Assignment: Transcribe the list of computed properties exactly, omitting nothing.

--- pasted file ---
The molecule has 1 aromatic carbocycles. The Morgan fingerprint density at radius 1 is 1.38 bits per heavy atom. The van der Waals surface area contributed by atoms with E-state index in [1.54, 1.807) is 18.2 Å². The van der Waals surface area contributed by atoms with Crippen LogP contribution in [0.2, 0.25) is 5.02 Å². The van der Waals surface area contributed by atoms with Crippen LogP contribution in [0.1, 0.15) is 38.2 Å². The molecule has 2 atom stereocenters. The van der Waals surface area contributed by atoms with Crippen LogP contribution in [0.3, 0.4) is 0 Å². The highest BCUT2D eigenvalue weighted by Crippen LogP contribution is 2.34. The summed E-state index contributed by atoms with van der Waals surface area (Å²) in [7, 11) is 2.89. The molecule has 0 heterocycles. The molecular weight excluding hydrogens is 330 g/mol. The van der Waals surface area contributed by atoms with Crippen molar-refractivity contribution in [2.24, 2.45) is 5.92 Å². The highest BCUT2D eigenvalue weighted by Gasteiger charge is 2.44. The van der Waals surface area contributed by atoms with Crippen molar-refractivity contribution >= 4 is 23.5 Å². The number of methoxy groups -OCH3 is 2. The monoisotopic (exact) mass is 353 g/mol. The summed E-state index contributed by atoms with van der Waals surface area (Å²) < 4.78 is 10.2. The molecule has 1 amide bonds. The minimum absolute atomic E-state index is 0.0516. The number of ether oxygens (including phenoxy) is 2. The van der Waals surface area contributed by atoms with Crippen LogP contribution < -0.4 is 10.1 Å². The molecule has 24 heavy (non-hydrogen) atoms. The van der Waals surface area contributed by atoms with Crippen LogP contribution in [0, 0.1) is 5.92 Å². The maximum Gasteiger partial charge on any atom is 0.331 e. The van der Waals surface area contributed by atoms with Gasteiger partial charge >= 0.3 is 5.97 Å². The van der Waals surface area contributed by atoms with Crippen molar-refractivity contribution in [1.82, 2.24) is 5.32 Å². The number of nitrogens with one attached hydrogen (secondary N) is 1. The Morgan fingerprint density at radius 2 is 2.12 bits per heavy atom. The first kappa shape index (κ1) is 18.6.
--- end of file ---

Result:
The molecule has 1 aromatic carbocycles. The Morgan fingerprint density at radius 1 is 1.38 bits per heavy atom. The van der Waals surface area contributed by atoms with E-state index in [1.54, 1.807) is 18.2 Å². The van der Waals surface area contributed by atoms with Crippen LogP contribution in [0.2, 0.25) is 5.02 Å². The van der Waals surface area contributed by atoms with Crippen LogP contribution in [0.1, 0.15) is 38.2 Å². The molecule has 2 atom stereocenters. The van der Waals surface area contributed by atoms with Crippen LogP contribution in [0.3, 0.4) is 0 Å². The highest BCUT2D eigenvalue weighted by Crippen LogP contribution is 2.34. The summed E-state index contributed by atoms with van der Waals surface area (Å²) in [7, 11) is 2.89. The molecule has 0 heterocycles. The molecular weight excluding hydrogens is 330 g/mol. The van der Waals surface area contributed by atoms with Crippen molar-refractivity contribution in [2.24, 2.45) is 5.92 Å². The highest BCUT2D eigenvalue weighted by Gasteiger charge is 2.44. The van der Waals surface area contributed by atoms with Crippen molar-refractivity contribution >= 4 is 23.5 Å². The number of methoxy groups -OCH3 is 2. The monoisotopic (exact) mass is 353 g/mol. The summed E-state index contributed by atoms with van der Waals surface area (Å²) < 4.78 is 10.2. The molecule has 1 amide bonds. The minimum absolute atomic E-state index is 0.0516. The number of ether oxygens (including phenoxy) is 2. The van der Waals surface area contributed by atoms with Crippen LogP contribution < -0.4 is 10.1 Å². The molecule has 24 heavy (non-hydrogen) atoms. The van der Waals surface area contributed by atoms with Crippen LogP contribution in [0, 0.1) is 5.92 Å². The maximum Gasteiger partial charge on any atom is 0.331 e. The van der Waals surface area contributed by atoms with Gasteiger partial charge >= 0.3 is 5.97 Å². The van der Waals surface area contributed by atoms with Crippen molar-refractivity contribution in [1.82, 2.24) is 5.32 Å². The number of nitrogens with one attached hydrogen (secondary N) is 1. The Morgan fingerprint density at radius 2 is 2.12 bits per heavy atom. The first kappa shape index (κ1) is 18.6.